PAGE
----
A health insurance policy is not a guarantee that you will get reimbursed for all your healthcare expenses, or that your hospitalization costs will all be shouldered (whether in part or entirely) by your insurer. Insurance might be marketed as a customer-centric product, but remember that behind these products are companies that must look out for their financial welfare. In all fairness, they also need to vet applications so that only qualified claims will be reimbursed.
What happens if your insurance claim is denied? You can file an appeal if you think the outcome has no basis and is unjust. If all else fails, our bad faith insurance attorney in Los Angeles is only one phone call away; but for now, let’s focus on your appeal.
What to Do If Your Insurance Claim Gets Denied
If your insurer denies your claim, they will send you an official letter stating the reason for the denial and possibly quote clauses in your policy that presumably justifies this decision. Don’t panic or be disheartened right away if you get such a response because you can still file for an appeal.
Here’s what you need to do:
- Review the appeal process for your insurance company. It differs for every company. Talk to your agent, and ask whom to address your appeal, what documentation you need to prepare, the deadlines for submitting an appeal, and so forth. The information may be available on their website, but it always helps to discuss it with someone knowledgeable about this process.
- Review your policy. Take note of the reason your insurer cited for the denial of your claims. Review the clauses that supposedly invalidates your claim. It’s not yet necessary to consult an attorney at this point, but it would be helpful if you can go through those clauses with people who know how to pick apart the legalese and show the key points of your contract.
- Prepare your letter of appeal and supporting documents. It must contain your personal information and insurance details. State the reason cited for your claim’s rejection. Explain why you think the resolution should be the opposite and that your policy covers your recent medical procedure or treatment (this is why it’s advantageous to have an attorney advise you on the details of your insurance policy and how to argue your position). If it supports your claim, include other documents like a letter of medical necessity by your doctor, results from first tests and second opinions. These documents should explain why the treatments you received were necessary for your health condition. Finally, produce and keep copies of your appeal documents in case you need references later.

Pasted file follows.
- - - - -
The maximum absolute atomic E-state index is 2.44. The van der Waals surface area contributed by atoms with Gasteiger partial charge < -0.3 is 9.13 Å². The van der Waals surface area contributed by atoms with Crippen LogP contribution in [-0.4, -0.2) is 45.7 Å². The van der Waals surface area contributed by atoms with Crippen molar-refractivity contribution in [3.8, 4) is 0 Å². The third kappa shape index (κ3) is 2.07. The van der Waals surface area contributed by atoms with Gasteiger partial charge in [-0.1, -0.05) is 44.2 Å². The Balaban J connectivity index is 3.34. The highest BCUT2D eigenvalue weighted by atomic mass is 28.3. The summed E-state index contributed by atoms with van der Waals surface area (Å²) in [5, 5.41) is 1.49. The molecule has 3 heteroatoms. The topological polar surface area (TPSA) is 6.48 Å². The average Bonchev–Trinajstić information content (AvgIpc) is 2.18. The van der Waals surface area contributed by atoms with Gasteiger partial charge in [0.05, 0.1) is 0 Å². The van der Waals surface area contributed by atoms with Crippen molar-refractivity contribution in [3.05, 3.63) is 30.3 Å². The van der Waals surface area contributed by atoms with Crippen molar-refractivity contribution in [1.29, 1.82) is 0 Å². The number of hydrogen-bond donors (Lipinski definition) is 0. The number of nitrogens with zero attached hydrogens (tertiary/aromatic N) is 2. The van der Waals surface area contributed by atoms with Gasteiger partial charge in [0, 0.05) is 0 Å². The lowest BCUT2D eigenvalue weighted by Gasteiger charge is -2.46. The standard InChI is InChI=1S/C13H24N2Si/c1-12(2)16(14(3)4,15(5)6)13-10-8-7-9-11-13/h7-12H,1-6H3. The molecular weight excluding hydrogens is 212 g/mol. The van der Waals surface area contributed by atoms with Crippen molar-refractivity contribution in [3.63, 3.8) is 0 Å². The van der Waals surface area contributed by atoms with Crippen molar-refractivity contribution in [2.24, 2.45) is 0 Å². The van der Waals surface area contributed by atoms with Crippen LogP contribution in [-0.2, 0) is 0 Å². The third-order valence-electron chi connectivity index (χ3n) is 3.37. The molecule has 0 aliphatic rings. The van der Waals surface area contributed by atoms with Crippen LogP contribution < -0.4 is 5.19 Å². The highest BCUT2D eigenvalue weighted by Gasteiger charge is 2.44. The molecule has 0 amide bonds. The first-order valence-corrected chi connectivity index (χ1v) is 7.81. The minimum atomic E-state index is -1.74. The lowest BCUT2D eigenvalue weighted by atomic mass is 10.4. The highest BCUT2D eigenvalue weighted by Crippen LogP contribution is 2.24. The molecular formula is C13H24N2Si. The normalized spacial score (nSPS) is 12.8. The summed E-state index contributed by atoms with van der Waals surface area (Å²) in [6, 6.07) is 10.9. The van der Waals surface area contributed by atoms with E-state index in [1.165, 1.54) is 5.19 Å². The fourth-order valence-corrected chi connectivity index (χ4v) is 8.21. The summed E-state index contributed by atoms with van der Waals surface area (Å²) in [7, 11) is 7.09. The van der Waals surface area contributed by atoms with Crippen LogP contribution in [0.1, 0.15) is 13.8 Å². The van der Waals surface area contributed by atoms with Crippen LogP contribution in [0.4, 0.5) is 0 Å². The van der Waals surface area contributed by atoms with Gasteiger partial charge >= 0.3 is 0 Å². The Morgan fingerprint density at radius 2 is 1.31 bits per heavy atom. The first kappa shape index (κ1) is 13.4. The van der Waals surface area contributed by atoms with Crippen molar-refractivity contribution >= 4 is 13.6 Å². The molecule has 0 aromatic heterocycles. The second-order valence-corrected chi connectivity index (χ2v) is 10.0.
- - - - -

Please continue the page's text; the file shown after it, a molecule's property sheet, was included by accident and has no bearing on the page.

- Submit your appeal documents. You must make sure that your insurer has officially received your appeal, so consider sending the documents via:
- Fax (you can get a confirmation for a successful transmission)
- Certified mail (you can request a Return Receipt)
- Personal delivery (you can note the time, date, and name of the staff who received your appeal documents plus note your delivery at the receptionist’s log)
If your insurer still denies your claim, you may persist with yet another appeal, or you can escalate your response by filing a bad faith insurance claim.
Haffner Law can assist with your filing. We have years and years of experience in dealing with bad faith insurance cases, and we always work our hardest to help our clients get the compensation they deserve.
Contact us via our website and schedule an appointment.
(This is an attorney advertisement by Joshua Haffner)